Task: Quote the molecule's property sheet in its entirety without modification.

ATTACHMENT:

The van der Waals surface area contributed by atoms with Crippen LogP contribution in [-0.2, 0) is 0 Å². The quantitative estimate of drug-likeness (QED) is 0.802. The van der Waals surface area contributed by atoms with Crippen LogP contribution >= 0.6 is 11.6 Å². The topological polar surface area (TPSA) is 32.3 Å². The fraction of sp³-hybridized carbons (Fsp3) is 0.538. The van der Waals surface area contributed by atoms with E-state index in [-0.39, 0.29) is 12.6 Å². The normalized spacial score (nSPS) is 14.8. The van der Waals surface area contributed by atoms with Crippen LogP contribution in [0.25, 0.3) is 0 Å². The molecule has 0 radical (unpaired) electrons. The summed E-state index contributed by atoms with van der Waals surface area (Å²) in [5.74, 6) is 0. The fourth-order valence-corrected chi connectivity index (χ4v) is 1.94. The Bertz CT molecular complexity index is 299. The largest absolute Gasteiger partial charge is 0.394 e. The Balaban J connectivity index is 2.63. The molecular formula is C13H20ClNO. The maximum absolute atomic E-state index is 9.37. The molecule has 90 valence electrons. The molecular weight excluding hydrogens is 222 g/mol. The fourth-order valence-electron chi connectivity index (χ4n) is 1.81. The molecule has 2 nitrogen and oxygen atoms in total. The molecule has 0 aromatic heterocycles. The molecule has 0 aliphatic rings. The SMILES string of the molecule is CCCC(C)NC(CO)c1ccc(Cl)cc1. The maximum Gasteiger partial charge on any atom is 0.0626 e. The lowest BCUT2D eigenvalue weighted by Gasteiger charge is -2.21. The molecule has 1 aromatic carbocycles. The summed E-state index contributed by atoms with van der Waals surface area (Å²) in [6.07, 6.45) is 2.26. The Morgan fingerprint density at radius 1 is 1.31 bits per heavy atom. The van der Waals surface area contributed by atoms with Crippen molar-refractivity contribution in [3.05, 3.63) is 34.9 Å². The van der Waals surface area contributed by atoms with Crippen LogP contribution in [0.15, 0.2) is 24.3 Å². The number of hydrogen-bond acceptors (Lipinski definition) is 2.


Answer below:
The van der Waals surface area contributed by atoms with Crippen LogP contribution in [-0.2, 0) is 0 Å². The quantitative estimate of drug-likeness (QED) is 0.802. The van der Waals surface area contributed by atoms with Crippen LogP contribution >= 0.6 is 11.6 Å². The topological polar surface area (TPSA) is 32.3 Å². The fraction of sp³-hybridized carbons (Fsp3) is 0.538. The van der Waals surface area contributed by atoms with E-state index in [-0.39, 0.29) is 12.6 Å². The normalized spacial score (nSPS) is 14.8. The van der Waals surface area contributed by atoms with Crippen LogP contribution in [0.25, 0.3) is 0 Å². The molecule has 0 radical (unpaired) electrons. The summed E-state index contributed by atoms with van der Waals surface area (Å²) in [5.74, 6) is 0. The fourth-order valence-corrected chi connectivity index (χ4v) is 1.94. The Bertz CT molecular complexity index is 299. The largest absolute Gasteiger partial charge is 0.394 e. The Balaban J connectivity index is 2.63. The molecular formula is C13H20ClNO. The maximum absolute atomic E-state index is 9.37. The molecule has 90 valence electrons. The molecular weight excluding hydrogens is 222 g/mol. The fourth-order valence-electron chi connectivity index (χ4n) is 1.81. The molecule has 2 nitrogen and oxygen atoms in total. The molecule has 0 aromatic heterocycles. The molecule has 0 aliphatic rings. The SMILES string of the molecule is CCCC(C)NC(CO)c1ccc(Cl)cc1. The maximum Gasteiger partial charge on any atom is 0.0626 e. The lowest BCUT2D eigenvalue weighted by Gasteiger charge is -2.21. The molecule has 1 aromatic carbocycles. The summed E-state index contributed by atoms with van der Waals surface area (Å²) in [6.07, 6.45) is 2.26. The Morgan fingerprint density at radius 1 is 1.31 bits per heavy atom. The van der Waals surface area contributed by atoms with Crippen molar-refractivity contribution in [3.05, 3.63) is 34.9 Å². The van der Waals surface area contributed by atoms with Crippen LogP contribution in [0.15, 0.2) is 24.3 Å². The number of hydrogen-bond acceptors (Lipinski definition) is 2.